Tow Center

How to report on algorithms even if you’re not a data whiz


There’s a new beat in town: algorithms. From formulas that determine what you see on social media to equations that dictate government operations, algorithms are increasingly powerful and pervasive. As an important new field of influence, algorithms are ripe for journalistic investigation.

But investigating computer code can come across as dry and technical. Researchers often talk about “auditing” and “reverse engineering” algorithms—activities requiring heavy data analysis. But algorithmic accountability reporting projects don’t have to be this way. There are many possible approaches that draw on traditional reporting as well.

The complexity of this beat often requires a solid familiarity with how algorithms work, practice looking under the hood, and careful consideration of the right (sometimes technical) questions to ask experts. ProPublica is the flag-bearer of algorithmic accountability reporting. In May 2016, it published the Machine Bias project—a report on how crime prediction and risk assessment software is prejudiced against black people. Our own research at the University of Maryland Computational Journalism Lab has looked at Uber service quality and disparities across neighborhoods in Washington, DC. More recently, we’ve studied a range of media issues raised by Google search algorithms privileging certain content in the 2016 election.

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But these examples are just one possible path. There are a range of opportunities for journalists to investigate algorithms depending on their degree of technical savviness, the focus of their story, and their reporting method.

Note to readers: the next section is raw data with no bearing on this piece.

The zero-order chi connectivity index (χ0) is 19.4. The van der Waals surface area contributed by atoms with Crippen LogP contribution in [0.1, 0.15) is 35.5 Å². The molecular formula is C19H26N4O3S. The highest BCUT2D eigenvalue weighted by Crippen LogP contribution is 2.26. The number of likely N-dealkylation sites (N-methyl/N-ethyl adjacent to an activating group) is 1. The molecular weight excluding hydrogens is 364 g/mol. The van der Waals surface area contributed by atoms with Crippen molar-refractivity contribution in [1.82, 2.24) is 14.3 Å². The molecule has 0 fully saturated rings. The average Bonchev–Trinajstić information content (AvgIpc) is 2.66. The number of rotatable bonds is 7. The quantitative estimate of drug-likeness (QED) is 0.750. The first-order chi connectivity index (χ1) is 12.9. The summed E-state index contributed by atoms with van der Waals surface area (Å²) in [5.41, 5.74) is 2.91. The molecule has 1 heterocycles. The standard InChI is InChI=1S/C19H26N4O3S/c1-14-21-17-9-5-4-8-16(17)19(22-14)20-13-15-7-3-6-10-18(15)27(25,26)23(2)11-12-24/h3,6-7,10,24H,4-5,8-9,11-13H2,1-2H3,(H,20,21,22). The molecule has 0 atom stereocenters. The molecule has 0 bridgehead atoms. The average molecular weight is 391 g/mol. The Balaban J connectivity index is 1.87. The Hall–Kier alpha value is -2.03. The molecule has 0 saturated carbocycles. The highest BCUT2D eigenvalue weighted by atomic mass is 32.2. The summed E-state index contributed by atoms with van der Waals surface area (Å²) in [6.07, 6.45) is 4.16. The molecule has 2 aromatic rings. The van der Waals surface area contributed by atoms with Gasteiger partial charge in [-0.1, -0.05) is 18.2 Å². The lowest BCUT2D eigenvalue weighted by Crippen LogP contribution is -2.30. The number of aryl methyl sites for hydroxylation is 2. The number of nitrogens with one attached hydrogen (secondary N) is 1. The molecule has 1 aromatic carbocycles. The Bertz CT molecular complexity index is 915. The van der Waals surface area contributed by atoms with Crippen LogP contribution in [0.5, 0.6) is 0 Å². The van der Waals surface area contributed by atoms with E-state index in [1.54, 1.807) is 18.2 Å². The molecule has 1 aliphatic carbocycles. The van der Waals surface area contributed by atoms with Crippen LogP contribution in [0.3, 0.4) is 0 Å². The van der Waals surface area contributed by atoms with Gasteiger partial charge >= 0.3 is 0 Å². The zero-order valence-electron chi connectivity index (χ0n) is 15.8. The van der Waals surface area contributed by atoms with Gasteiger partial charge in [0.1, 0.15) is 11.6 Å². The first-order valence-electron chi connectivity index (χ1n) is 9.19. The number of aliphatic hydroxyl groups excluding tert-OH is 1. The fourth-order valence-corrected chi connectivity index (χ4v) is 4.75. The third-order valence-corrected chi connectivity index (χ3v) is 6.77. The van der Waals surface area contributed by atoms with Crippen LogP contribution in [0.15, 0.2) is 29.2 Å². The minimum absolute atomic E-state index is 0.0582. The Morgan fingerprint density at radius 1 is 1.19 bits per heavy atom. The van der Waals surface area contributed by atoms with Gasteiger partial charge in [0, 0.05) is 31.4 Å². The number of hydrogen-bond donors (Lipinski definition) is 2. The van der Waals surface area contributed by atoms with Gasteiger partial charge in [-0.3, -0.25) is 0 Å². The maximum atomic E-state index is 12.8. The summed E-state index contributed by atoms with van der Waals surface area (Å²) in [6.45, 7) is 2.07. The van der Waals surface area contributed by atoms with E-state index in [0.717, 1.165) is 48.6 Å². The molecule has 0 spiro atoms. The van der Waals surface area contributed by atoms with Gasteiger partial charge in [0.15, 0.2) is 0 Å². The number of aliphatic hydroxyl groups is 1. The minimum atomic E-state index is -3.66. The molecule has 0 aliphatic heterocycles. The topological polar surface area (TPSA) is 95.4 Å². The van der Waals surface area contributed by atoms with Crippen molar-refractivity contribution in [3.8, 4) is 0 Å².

In order to reduce the barrier of entry into reporting on algorithms, we created, a database of government algorithms that currently provides more than 150 ledes, and methodological resources for getting started. Maybe not for the ProPublicas of the world, but it is a gateway for a wider set of journalists to get into algorithmic accountability reporting.

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Depending on the algorithm, there are (at least) three approaches that stories about algorithms can take:


Critiquing what they do and how

From formulas to determine medical care to rankings that determine where food inspections are taking place, there is wide use of algorithms by the government.

Some algorithms are interesting simply due to their novelty, like Gang Graffiti Automatic Recognition and Interpretation (GARI), an application which helps law enforcement and gang task force officers identify gang graffiti or tattoo images.

But others might be controversial or have undesired effects. The Health Resources & Services Administration uses an algorithm to determine which locations are listed as Health Professional Shortage Areas (HPSAs). It doesn’t take a lot of technical skill to brainstorm potential drawbacks: What if the score misses a mark and benefits some areas over others? Can certain populations be harmed because some important criterion was not taken into consideration? Is the algorithm fair?